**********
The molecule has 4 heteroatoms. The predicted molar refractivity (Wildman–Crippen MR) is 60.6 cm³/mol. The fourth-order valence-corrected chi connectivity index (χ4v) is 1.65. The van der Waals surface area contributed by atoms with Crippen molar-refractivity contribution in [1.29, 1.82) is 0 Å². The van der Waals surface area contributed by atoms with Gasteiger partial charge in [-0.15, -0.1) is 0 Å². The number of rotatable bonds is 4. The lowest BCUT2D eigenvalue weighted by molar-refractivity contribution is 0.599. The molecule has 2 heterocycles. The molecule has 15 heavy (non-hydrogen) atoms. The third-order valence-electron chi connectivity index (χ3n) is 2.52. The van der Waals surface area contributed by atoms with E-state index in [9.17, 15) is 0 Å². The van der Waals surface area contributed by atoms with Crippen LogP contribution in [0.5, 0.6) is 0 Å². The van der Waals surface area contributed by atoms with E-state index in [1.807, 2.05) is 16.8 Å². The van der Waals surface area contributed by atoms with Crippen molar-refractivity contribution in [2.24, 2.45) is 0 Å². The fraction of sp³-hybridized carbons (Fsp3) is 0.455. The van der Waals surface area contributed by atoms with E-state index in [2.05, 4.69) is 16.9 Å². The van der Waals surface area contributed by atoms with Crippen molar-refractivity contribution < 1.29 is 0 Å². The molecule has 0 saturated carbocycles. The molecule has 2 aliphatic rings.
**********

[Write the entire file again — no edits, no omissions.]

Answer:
The molecule has 4 heteroatoms. The predicted molar refractivity (Wildman–Crippen MR) is 60.6 cm³/mol. The fourth-order valence-corrected chi connectivity index (χ4v) is 1.65. The van der Waals surface area contributed by atoms with Crippen molar-refractivity contribution in [1.29, 1.82) is 0 Å². The van der Waals surface area contributed by atoms with Gasteiger partial charge in [-0.15, -0.1) is 0 Å². The number of rotatable bonds is 4. The lowest BCUT2D eigenvalue weighted by molar-refractivity contribution is 0.599. The molecule has 2 heterocycles. The molecule has 15 heavy (non-hydrogen) atoms. The third-order valence-electron chi connectivity index (χ3n) is 2.52. The van der Waals surface area contributed by atoms with E-state index in [9.17, 15) is 0 Å². The van der Waals surface area contributed by atoms with Crippen LogP contribution in [0.5, 0.6) is 0 Å². The van der Waals surface area contributed by atoms with E-state index in [1.807, 2.05) is 16.8 Å². The van der Waals surface area contributed by atoms with Crippen molar-refractivity contribution in [2.24, 2.45) is 0 Å². The fraction of sp³-hybridized carbons (Fsp3) is 0.455. The van der Waals surface area contributed by atoms with E-state index in [2.05, 4.69) is 16.9 Å². The van der Waals surface area contributed by atoms with Crippen molar-refractivity contribution < 1.29 is 0 Å². The molecule has 0 saturated carbocycles. The molecule has 2 aliphatic rings.